Organization seeks to change WKU drug policy

Jackson French

Since its inception in August of last school year, WKU’s chapter of Students for Sensible Drug Policy has been seeking to change WKU’s approach to drugs. 

Leitchfield junior Kelly Cannon, president of  WKU’s chapter of SSDP, said many of WKU’s drug policies need to be revised.

She said SSDP advocates putting drugs “in the hands of regulatory government agencies who can dispense the drugs to make sure that drugs on the streets are what they say they are. So there’s not such a black market economy for illegal drugs.”

According to SSPD’s website, the organization is dedicated to ending the War on Drugs. 

Cannon also said the War on Drugs has resulted in a vastly increased prison population.  

“It doesn’t make sense to have such a huge incarcerated population for nonviolent offenses when it’s so expensive to our nation and when it doesn’t reduce the availability and it doesn’t increase the safety of illicit substances,” she said.

 She said WKU’s chapter of SSDP hopes to change campus drug policy.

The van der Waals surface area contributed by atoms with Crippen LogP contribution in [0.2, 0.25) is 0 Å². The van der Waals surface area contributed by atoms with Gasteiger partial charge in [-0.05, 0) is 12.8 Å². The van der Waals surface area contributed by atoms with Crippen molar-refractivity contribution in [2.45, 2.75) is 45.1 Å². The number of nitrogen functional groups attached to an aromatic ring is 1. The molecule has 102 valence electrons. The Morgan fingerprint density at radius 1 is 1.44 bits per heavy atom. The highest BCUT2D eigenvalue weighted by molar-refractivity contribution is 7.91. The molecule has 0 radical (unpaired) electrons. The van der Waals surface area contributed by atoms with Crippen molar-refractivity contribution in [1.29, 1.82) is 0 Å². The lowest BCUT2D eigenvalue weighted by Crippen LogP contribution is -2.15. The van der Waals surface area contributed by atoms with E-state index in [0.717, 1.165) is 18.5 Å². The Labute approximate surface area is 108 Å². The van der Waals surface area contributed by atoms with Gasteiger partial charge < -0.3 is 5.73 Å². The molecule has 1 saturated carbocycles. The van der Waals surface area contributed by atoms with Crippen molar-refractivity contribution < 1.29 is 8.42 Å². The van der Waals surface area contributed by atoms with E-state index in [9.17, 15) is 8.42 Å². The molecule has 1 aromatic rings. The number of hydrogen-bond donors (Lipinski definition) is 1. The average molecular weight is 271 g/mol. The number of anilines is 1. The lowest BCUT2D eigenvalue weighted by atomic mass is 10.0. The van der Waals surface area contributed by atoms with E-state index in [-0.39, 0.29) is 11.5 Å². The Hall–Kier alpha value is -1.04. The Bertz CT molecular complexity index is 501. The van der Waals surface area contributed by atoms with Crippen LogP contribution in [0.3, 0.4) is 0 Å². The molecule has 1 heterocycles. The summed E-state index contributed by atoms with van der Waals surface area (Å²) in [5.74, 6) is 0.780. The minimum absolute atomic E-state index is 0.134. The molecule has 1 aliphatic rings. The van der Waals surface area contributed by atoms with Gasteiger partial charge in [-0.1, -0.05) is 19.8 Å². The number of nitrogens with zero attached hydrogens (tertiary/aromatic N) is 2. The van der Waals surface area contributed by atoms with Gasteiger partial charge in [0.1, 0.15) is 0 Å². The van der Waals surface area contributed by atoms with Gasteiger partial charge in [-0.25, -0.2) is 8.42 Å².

“We change policy with the awareness that students on college campuses have access to drugs and that they’re likely going to try them so we agitate for policies that make students safe,” Cannon said. 

One change Cannon said she hopes to see soon is the implementation of a medical amnesty policy.

“It (a medical amnesty policy) just says that if a student is having some kind of a medical emergency due to drugs… that the student will receive medical treatment and maybe counseling or something like that but they won’t be prosecuted,” she said.

The point of a medical amnesty policy, Cannon said, is to prevent students from being afraid of prosecution for drug offenses.

“It’s about student safety and it’s about non-punitive policy,” she said.

She said the medical amnesty policy might be in practice “to some degree” but it is not explicitly written in the disciplinary handbook.

Cannon said WKU’s branch of SSDP is also seeking to change a part of the student handbook recommending any on-campus student caught with drugs be discharged from student housing. 

“If a student has a drug problem or if a student doesn’t have a drug problem and they have a small amount of some kind of drug, it doesn’t make sense to disenfranchise the student by kicking them out of on-campus housing,” she said.

She said students living on campus might have a better support system to keep them out of harder drugs if they can stay on campus.

Captain Dominic Ossello of the WKU Police Department, said drug abuse has not been an especially prevalent problem on campus this year.

He said WKUPD occasionally arrests someone for marijuana but has not seen a significant change in statistics recently.

“I don’t know exactly what’s popular,” Ossello said. “I just know we have the marijuana incidents that are regular and common but as far as any other drugs, I don’t think we’ve seen any kick in the statistics.”